Grand Strand Regional students get first-hand look at snakes
A copperhead snake may be the least of your worries in the woods, rivers and swamps of Horry County. Coral snakes, copperheads and various types of rattlesnakes are all out there, with enough venom to seriously hurt a human.
With the exception of the coral snake, most venomous snakes in the area are “pit vipers.” According to the SC Department of Natural Resources’ website, this means the snakes can detect heat with organs between their eyes and nostrils. This helps them attack warm-blooded creatures like humans and dogs.
“They inject venom, which causes tissue destruction, platelet loss, causes bleeding, it can cause death,” said Gerald O’Malley with Grand Strand Hospital.
Copperheads, while venomous and harmful, lack the deadly venom of some other snakes native to South Carolina. They are also maybe the most well known venomous snakes in the area.
Cottonmouths, also know as water moccasins, are often associated with southern swamps, like those in Horry County. This snake will stand its ground when facing a human, according to the South Carolina Department of Natural Resources.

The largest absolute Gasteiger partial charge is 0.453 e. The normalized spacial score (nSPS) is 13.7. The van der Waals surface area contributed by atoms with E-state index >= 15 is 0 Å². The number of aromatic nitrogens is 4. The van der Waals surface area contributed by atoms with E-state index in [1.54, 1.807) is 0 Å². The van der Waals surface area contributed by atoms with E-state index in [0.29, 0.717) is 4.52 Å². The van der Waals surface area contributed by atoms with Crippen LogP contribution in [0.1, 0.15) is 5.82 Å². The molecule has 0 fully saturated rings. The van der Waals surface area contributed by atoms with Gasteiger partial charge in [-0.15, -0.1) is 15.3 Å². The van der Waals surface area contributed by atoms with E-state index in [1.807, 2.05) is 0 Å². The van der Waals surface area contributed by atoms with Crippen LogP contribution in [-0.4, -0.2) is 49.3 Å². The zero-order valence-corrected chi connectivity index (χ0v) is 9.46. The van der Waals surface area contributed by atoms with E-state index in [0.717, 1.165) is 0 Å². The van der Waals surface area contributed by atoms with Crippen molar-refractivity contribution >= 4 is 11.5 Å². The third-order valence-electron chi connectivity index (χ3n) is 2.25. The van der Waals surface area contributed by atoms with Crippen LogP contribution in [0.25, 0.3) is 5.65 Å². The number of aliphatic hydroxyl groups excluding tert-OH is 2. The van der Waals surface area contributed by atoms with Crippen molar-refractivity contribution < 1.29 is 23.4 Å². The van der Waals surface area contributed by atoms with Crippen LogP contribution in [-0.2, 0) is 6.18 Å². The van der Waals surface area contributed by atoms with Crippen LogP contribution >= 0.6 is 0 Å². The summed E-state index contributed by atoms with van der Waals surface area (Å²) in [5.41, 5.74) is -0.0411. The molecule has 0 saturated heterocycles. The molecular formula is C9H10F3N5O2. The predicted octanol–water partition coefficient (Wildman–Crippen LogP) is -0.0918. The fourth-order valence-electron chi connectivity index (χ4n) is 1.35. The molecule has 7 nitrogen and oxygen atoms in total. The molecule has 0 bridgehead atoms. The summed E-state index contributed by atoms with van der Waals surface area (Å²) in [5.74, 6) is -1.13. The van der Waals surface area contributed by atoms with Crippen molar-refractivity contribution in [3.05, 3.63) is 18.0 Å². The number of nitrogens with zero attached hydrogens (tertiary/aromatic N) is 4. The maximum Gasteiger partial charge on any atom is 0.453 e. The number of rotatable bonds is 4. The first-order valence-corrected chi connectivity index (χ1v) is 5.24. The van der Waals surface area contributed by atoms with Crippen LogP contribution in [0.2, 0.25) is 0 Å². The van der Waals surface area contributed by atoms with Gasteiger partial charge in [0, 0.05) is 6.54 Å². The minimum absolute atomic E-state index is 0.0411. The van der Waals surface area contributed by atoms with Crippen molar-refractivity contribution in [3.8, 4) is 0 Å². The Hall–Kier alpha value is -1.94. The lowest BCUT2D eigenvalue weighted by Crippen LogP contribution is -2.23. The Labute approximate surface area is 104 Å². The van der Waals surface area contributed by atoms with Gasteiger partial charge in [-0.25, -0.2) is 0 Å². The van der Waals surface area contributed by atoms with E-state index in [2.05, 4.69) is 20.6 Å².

The rattlesnakes in South Carolina are the eastern diamondback, timber and pigmy rattlesnakes. The eastern diamondback rattlesnake is often considered to be the most deadly in North America and can be found across much of Horry County. That said, they’re considered to be extremely rare in the wild..
Coral snakes are a different from pit vipers and their venom typically stuns its prey. O’Malley said coral snakes are not as common on the area, so the hospital largely focuses on the pit vipers.
According to the state DNR website, cottonmouths and copperheads are the most common snakes in South Carolina, the others are uncommon or rare to find.
On Wednesday night, O’Malley was helping treat a copperhead bite. The following morning, he was leading a group of hospital interns around Alligator Adventures, allowing them to see up-close the venomous and dangerous animals.
He said the students will undoubtedly see patients with snake bites during their three-year residency at Grand Strand Regional Medical Center. He added that it is important doctors are familiar with how the snakes look in case they need to identify them based off a description from a patient.
“It’s their job have a great deal of familiarity not just with the snakes themselves, but also with the effects of the snake on the individual,” O’Malley said.
If bitten by a venomous snake, Thad Bowman with Alligator Adventures said to stay calm and seeking medical help. The people at Grand Strand Medical will be ready to help.